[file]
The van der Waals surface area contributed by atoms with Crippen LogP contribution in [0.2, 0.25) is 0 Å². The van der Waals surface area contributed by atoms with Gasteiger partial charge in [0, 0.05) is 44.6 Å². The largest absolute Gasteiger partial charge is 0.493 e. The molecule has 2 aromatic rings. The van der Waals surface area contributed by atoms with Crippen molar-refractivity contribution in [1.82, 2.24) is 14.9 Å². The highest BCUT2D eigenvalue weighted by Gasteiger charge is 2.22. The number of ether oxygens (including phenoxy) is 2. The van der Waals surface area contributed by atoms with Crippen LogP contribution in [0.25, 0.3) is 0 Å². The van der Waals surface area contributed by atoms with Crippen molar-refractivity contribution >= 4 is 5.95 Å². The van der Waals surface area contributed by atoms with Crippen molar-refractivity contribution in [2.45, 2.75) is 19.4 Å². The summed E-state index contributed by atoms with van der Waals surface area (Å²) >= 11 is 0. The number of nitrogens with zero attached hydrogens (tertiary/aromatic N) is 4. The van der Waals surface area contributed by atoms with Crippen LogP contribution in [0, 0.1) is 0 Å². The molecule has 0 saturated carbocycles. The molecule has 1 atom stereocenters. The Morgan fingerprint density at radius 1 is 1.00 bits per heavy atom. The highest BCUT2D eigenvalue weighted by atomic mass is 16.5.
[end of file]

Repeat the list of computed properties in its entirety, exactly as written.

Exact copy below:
The van der Waals surface area contributed by atoms with Crippen LogP contribution in [0.2, 0.25) is 0 Å². The van der Waals surface area contributed by atoms with Gasteiger partial charge in [0, 0.05) is 44.6 Å². The largest absolute Gasteiger partial charge is 0.493 e. The molecule has 2 aromatic rings. The van der Waals surface area contributed by atoms with Crippen molar-refractivity contribution in [1.82, 2.24) is 14.9 Å². The highest BCUT2D eigenvalue weighted by Gasteiger charge is 2.22. The number of ether oxygens (including phenoxy) is 2. The van der Waals surface area contributed by atoms with Crippen LogP contribution in [0.25, 0.3) is 0 Å². The van der Waals surface area contributed by atoms with Crippen molar-refractivity contribution >= 4 is 5.95 Å². The van der Waals surface area contributed by atoms with Crippen molar-refractivity contribution in [2.45, 2.75) is 19.4 Å². The summed E-state index contributed by atoms with van der Waals surface area (Å²) >= 11 is 0. The number of nitrogens with zero attached hydrogens (tertiary/aromatic N) is 4. The van der Waals surface area contributed by atoms with Crippen LogP contribution in [0, 0.1) is 0 Å². The molecule has 0 saturated carbocycles. The molecule has 1 atom stereocenters. The Morgan fingerprint density at radius 1 is 1.00 bits per heavy atom. The highest BCUT2D eigenvalue weighted by atomic mass is 16.5.